A Wilderness for all: 2023 NMW DEIJ Grants Summary, Part 1
By Lucy Trotter, Administrative Coordinator
Every year, STBW gives around $30,000 in mini-grants to groups, organizations, and individuals who are planning Boundary Waters related trips or projects. The aim of this program is to support folks who are often excluded from the efforts to protect the Boundary Waters, and to foster connections between organizations, individuals, outfitters, camps, and more who all seek to ensure equitable access to wilderness for all.
It has been such a pleasure for me to help coordinate these grants and work with our partners this year. It is so critical to this work to ensure that everyone has a seat at the table, and that the voices of those who face barriers to accessing and protecting the Wilderness are elevated and supported.
In 2023, we funded 11 different groups through the Grants Program. These groups ranged from a YMCA Wilderness tripping camp, to Twin Cities-based school, to an adult birding group that headed up the north shore.
The first trip to hit the road in the winter of 2023 was MN Transitions charter school, led by their art teacher Brett Albin - who has created the opportunity for highschoolers from her school to get to the Boundary Waters in all seasons of the year. Their group of 21 kids spent 4 days and 3 nights at YMCA Camp Menogyn - dog-sledding, building shelters, hiking, and playing in the snow. If you’d like to hear more about the trip and get a little insight to the bonding that happened out in the snow-covered woods - take a listen to the podcast they recorded afterwards.
Wilderness Canoe Base, located up the Gunflint trail, partnered with Urban Village - a St. Paul-based group serving Karen and Karenni youth. 7 kids went on their trip out of Seagull Lake in late July, and came away a number of reflections, including: “Leading means serving,” “Scared but brave,” “Be more open and be in the moment,” “Moving through hard situations takes patience and open-mindedness,” “Grateful that I don’t have to do this every day—but also helps me take things less for granted at home!” and the “Transformational power of community.” Check out the Urban Village instagram to read their post about the trip and see some pictures.
YMCA Camp Menogyn and the Y’s Youth and Family Services, led a trip of adults in August that was truly transformative both for the participants and for the staff who led the group. YFS supports youth in the Minneapolis/St. Paul area facing barriers to stability and self-sufficiency, including homelessness, systemic racism/economic inequality, involvement in juvenile justice or foster care systems, exploitation or trafficking, and other challenges. One of the participants from the trip reflected, “I attended a five-day canoe trip with Youth and Family Services at Camp Menogyn, during the beginning of August. While spending time there, I grew to love not only the area and experience but also the community you’ve made and the values you hold. I want to be a part of that community, wherever I may fit in. Preferably I’d like to work full time, year-round, and as soon as an opportunity is available. Upon arriving back home I can’t see myself being anywhere other than your camp or the boundary waters area. It truly felt like home as soon as I arrived and canoed over”.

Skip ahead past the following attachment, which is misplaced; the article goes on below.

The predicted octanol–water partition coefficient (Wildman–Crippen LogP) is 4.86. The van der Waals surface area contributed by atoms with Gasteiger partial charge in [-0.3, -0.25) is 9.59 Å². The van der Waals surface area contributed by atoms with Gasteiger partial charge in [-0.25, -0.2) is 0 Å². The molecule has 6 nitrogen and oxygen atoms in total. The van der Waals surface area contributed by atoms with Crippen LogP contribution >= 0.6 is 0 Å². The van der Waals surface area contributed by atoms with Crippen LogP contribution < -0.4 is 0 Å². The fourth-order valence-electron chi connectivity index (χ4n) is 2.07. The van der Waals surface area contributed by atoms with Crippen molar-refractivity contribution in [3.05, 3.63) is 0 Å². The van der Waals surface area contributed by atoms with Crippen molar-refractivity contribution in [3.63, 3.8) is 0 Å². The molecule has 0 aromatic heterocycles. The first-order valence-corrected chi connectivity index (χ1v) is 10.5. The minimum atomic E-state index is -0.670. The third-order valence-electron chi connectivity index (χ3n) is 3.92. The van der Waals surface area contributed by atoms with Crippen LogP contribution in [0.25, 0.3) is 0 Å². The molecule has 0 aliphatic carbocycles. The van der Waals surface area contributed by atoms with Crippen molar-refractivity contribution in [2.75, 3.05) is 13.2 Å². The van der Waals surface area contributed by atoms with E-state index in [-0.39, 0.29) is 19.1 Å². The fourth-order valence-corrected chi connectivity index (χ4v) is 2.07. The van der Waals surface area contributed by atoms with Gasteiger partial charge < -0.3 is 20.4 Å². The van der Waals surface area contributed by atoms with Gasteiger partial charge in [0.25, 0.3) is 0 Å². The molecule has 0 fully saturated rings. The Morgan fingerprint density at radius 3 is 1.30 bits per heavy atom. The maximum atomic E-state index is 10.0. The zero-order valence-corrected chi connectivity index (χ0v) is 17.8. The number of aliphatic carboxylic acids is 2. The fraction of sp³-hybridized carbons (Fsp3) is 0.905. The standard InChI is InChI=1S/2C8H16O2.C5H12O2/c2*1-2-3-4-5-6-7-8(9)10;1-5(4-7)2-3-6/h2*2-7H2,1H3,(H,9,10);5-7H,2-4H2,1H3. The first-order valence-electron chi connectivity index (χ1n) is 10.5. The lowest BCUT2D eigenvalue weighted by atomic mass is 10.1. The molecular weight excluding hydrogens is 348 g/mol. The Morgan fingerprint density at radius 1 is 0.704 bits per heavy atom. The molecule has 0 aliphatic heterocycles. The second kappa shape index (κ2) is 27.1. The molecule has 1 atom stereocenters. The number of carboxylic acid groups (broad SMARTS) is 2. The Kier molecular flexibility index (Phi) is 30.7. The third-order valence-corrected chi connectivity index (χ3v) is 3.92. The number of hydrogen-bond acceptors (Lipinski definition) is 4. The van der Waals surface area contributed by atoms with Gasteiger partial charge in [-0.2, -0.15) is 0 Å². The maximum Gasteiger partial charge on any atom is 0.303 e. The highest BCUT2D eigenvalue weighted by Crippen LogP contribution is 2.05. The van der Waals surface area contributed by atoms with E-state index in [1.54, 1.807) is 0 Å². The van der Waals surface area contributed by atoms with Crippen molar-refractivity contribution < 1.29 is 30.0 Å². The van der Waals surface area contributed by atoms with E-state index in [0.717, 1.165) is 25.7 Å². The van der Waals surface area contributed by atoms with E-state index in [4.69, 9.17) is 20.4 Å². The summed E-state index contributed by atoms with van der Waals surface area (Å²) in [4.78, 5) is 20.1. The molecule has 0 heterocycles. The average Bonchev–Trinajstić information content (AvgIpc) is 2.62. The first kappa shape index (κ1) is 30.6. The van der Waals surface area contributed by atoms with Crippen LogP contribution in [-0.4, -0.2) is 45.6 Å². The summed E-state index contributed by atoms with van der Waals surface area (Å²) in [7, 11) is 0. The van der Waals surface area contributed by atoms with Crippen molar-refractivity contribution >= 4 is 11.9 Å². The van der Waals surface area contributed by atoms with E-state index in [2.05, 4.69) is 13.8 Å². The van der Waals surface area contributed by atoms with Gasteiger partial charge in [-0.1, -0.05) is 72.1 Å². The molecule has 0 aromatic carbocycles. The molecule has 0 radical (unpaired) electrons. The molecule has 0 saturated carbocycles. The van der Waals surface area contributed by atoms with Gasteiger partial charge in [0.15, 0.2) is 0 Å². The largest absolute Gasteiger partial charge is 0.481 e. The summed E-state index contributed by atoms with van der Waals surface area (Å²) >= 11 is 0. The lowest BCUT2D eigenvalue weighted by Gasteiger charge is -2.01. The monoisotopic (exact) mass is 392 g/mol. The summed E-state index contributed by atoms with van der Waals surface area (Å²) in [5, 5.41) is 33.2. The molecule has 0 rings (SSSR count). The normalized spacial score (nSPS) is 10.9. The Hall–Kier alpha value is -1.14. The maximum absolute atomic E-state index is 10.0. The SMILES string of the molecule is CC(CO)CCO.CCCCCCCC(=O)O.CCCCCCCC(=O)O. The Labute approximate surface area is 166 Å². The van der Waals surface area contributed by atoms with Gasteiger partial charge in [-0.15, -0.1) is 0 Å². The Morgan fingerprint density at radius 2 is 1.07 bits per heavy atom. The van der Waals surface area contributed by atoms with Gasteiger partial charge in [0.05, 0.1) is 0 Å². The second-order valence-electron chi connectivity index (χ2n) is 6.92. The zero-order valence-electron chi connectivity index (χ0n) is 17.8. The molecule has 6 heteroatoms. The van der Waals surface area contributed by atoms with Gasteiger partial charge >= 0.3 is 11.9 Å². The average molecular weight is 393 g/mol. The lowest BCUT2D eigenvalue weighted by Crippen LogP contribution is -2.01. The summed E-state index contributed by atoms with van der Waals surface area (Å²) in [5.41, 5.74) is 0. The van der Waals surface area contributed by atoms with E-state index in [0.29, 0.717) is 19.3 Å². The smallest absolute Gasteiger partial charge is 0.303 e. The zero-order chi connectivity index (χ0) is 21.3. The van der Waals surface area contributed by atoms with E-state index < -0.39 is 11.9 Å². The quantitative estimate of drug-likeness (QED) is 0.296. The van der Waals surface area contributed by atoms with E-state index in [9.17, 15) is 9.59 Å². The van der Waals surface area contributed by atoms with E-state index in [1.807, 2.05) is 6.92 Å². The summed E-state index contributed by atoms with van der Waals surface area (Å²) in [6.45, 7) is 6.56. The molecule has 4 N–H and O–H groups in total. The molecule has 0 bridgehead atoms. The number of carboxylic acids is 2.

Two northern based partners, Bear Witness Media and Ely Community Resource, sent groups of youth to the Boundary Waters in August. BWM led a day trip through Sawbill outfitters in June, for a group of 5 youth and 4 adults, all who are involved in an LGBTQ+ youth support group based in Grand Marais. 5 of these participants have grown up on the North Shore, but had never been into the Wilderness before. BWM also took two groups totalling 9 individuals into the BWCA for an overnight trip in July. ECR led an overnight trip for 6 youth from the Ely area, most of whom had not been to the BWCA before. Take a look at this video for a snapshot of the group’s experience:
The Urban Birding Collective is a local, BIPOC-led environmental stewardship organization that promotes outdoor recreation and healing for all, with a focus on BIPOC communities. This group headed up the North Shore to Duluth to go to the Hawk Ridge nature center.
They also plan to get to the Boundary Waters for an overnight trip in the fall of 2024 - so stay tuned to hear more about their adventures!
The Loppet Foundation, also collaborating with Wilderness Inquiry, headed to the BWCA with a group of 4 youth and 2 adults. It was all of the kids’ first time into the Wilderness, and they learned to paddle, portage, and fully immerse themselves in the nature all around them.
The Ely Folk School has an Anishinaabe Storytelling series planned for this winter, and the first event already happened on December 6th. Michael Laughing Fox Charette of the Red Cliff Band of Lake Superior Chippewa was the first guest of the series, and the future speakers will be Char Lewis of Bois Forte on Wednesday, January 17th, and Muriel Deegan at the end of January 2024. More details to come on these upcoming events!